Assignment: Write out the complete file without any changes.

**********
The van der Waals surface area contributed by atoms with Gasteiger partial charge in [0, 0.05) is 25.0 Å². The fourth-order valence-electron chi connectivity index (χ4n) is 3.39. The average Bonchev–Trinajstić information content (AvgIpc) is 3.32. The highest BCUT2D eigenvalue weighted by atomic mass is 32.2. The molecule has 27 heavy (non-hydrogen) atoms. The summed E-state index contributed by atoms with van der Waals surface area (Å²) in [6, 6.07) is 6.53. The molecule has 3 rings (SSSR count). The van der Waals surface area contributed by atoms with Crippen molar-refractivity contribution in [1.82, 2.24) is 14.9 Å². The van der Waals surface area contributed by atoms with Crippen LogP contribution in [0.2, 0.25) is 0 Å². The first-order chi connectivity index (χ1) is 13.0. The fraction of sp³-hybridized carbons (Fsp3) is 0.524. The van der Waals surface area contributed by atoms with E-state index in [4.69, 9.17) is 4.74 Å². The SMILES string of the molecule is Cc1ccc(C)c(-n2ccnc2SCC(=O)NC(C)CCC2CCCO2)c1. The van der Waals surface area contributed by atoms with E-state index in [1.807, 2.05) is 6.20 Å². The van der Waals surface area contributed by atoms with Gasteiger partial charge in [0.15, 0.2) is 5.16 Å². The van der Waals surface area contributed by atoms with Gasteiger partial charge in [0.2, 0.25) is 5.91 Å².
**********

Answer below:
The van der Waals surface area contributed by atoms with Gasteiger partial charge in [0, 0.05) is 25.0 Å². The fourth-order valence-electron chi connectivity index (χ4n) is 3.39. The average Bonchev–Trinajstić information content (AvgIpc) is 3.32. The highest BCUT2D eigenvalue weighted by atomic mass is 32.2. The molecule has 27 heavy (non-hydrogen) atoms. The summed E-state index contributed by atoms with van der Waals surface area (Å²) in [6, 6.07) is 6.53. The molecule has 3 rings (SSSR count). The van der Waals surface area contributed by atoms with Crippen molar-refractivity contribution in [1.82, 2.24) is 14.9 Å². The van der Waals surface area contributed by atoms with Crippen LogP contribution in [0.2, 0.25) is 0 Å². The first-order chi connectivity index (χ1) is 13.0. The fraction of sp³-hybridized carbons (Fsp3) is 0.524. The van der Waals surface area contributed by atoms with E-state index in [4.69, 9.17) is 4.74 Å². The SMILES string of the molecule is Cc1ccc(C)c(-n2ccnc2SCC(=O)NC(C)CCC2CCCO2)c1. The van der Waals surface area contributed by atoms with E-state index in [1.807, 2.05) is 6.20 Å². The van der Waals surface area contributed by atoms with Gasteiger partial charge in [0.15, 0.2) is 5.16 Å². The van der Waals surface area contributed by atoms with Gasteiger partial charge in [0.2, 0.25) is 5.91 Å².